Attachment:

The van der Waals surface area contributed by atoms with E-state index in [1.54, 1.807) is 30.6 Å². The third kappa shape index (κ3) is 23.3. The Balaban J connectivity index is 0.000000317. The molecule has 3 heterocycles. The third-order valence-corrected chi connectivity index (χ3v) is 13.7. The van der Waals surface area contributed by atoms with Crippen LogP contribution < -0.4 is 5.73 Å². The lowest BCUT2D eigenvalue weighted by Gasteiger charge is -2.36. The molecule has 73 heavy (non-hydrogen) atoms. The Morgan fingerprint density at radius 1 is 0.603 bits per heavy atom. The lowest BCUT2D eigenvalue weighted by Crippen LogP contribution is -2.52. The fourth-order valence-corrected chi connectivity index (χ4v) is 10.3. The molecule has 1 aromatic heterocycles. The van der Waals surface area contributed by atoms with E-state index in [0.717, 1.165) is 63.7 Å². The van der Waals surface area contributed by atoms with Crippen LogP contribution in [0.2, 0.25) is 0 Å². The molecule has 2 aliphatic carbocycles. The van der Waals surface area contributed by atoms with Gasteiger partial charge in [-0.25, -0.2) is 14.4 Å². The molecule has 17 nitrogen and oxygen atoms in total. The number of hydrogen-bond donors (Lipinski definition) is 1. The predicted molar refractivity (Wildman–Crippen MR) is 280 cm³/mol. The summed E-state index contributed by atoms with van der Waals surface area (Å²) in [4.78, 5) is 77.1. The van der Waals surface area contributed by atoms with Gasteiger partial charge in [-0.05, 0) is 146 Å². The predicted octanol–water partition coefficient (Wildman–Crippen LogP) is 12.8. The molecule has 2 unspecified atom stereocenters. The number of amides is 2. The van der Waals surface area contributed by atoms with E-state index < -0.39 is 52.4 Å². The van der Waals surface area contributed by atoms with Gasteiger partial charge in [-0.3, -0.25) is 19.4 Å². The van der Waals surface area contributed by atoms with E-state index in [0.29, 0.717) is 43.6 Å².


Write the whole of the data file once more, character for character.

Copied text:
The van der Waals surface area contributed by atoms with E-state index in [1.54, 1.807) is 30.6 Å². The third kappa shape index (κ3) is 23.3. The Balaban J connectivity index is 0.000000317. The molecule has 3 heterocycles. The third-order valence-corrected chi connectivity index (χ3v) is 13.7. The van der Waals surface area contributed by atoms with Crippen LogP contribution < -0.4 is 5.73 Å². The lowest BCUT2D eigenvalue weighted by Gasteiger charge is -2.36. The molecule has 73 heavy (non-hydrogen) atoms. The Morgan fingerprint density at radius 1 is 0.603 bits per heavy atom. The lowest BCUT2D eigenvalue weighted by Crippen LogP contribution is -2.52. The fourth-order valence-corrected chi connectivity index (χ4v) is 10.3. The molecule has 1 aromatic heterocycles. The van der Waals surface area contributed by atoms with E-state index in [0.717, 1.165) is 63.7 Å². The van der Waals surface area contributed by atoms with Crippen LogP contribution in [0.2, 0.25) is 0 Å². The molecule has 2 aliphatic carbocycles. The van der Waals surface area contributed by atoms with Gasteiger partial charge in [-0.25, -0.2) is 14.4 Å². The molecule has 17 nitrogen and oxygen atoms in total. The number of hydrogen-bond donors (Lipinski definition) is 1. The predicted molar refractivity (Wildman–Crippen MR) is 280 cm³/mol. The summed E-state index contributed by atoms with van der Waals surface area (Å²) in [4.78, 5) is 77.1. The van der Waals surface area contributed by atoms with Gasteiger partial charge in [-0.05, 0) is 146 Å². The predicted octanol–water partition coefficient (Wildman–Crippen LogP) is 12.8. The molecule has 2 unspecified atom stereocenters. The number of amides is 2. The van der Waals surface area contributed by atoms with E-state index < -0.39 is 52.4 Å². The van der Waals surface area contributed by atoms with Gasteiger partial charge in [-0.3, -0.25) is 19.4 Å². The van der Waals surface area contributed by atoms with E-state index in [0.29, 0.717) is 43.6 Å².